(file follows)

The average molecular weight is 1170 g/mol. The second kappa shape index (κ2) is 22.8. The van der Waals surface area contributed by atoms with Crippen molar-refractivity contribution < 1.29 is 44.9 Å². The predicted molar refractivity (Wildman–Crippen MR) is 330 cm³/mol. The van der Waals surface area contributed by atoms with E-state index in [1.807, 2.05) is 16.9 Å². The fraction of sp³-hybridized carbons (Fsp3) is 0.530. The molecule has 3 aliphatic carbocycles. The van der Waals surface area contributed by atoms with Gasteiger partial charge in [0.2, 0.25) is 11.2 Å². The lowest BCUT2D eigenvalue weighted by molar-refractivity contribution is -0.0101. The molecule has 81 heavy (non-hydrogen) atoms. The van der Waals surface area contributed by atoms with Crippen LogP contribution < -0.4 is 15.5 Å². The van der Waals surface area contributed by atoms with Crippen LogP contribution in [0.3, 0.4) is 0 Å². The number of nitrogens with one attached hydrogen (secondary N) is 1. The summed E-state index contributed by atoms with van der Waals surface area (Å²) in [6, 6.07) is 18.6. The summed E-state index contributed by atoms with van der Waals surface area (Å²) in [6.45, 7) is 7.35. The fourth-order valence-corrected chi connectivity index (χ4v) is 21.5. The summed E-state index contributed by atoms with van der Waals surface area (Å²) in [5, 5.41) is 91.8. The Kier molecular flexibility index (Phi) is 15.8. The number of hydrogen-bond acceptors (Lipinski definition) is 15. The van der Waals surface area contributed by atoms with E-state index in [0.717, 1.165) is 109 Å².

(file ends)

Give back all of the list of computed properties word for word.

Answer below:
The average molecular weight is 1170 g/mol. The second kappa shape index (κ2) is 22.8. The van der Waals surface area contributed by atoms with Crippen molar-refractivity contribution < 1.29 is 44.9 Å². The predicted molar refractivity (Wildman–Crippen MR) is 330 cm³/mol. The van der Waals surface area contributed by atoms with E-state index in [1.807, 2.05) is 16.9 Å². The fraction of sp³-hybridized carbons (Fsp3) is 0.530. The molecule has 3 aliphatic carbocycles. The van der Waals surface area contributed by atoms with Gasteiger partial charge in [0.2, 0.25) is 11.2 Å². The lowest BCUT2D eigenvalue weighted by molar-refractivity contribution is -0.0101. The molecule has 81 heavy (non-hydrogen) atoms. The van der Waals surface area contributed by atoms with Crippen LogP contribution < -0.4 is 15.5 Å². The van der Waals surface area contributed by atoms with Crippen LogP contribution in [0.3, 0.4) is 0 Å². The number of nitrogens with one attached hydrogen (secondary N) is 1. The summed E-state index contributed by atoms with van der Waals surface area (Å²) in [6, 6.07) is 18.6. The summed E-state index contributed by atoms with van der Waals surface area (Å²) in [6.45, 7) is 7.35. The fourth-order valence-corrected chi connectivity index (χ4v) is 21.5. The summed E-state index contributed by atoms with van der Waals surface area (Å²) in [5, 5.41) is 91.8. The Kier molecular flexibility index (Phi) is 15.8. The number of hydrogen-bond acceptors (Lipinski definition) is 15. The van der Waals surface area contributed by atoms with E-state index in [0.717, 1.165) is 109 Å².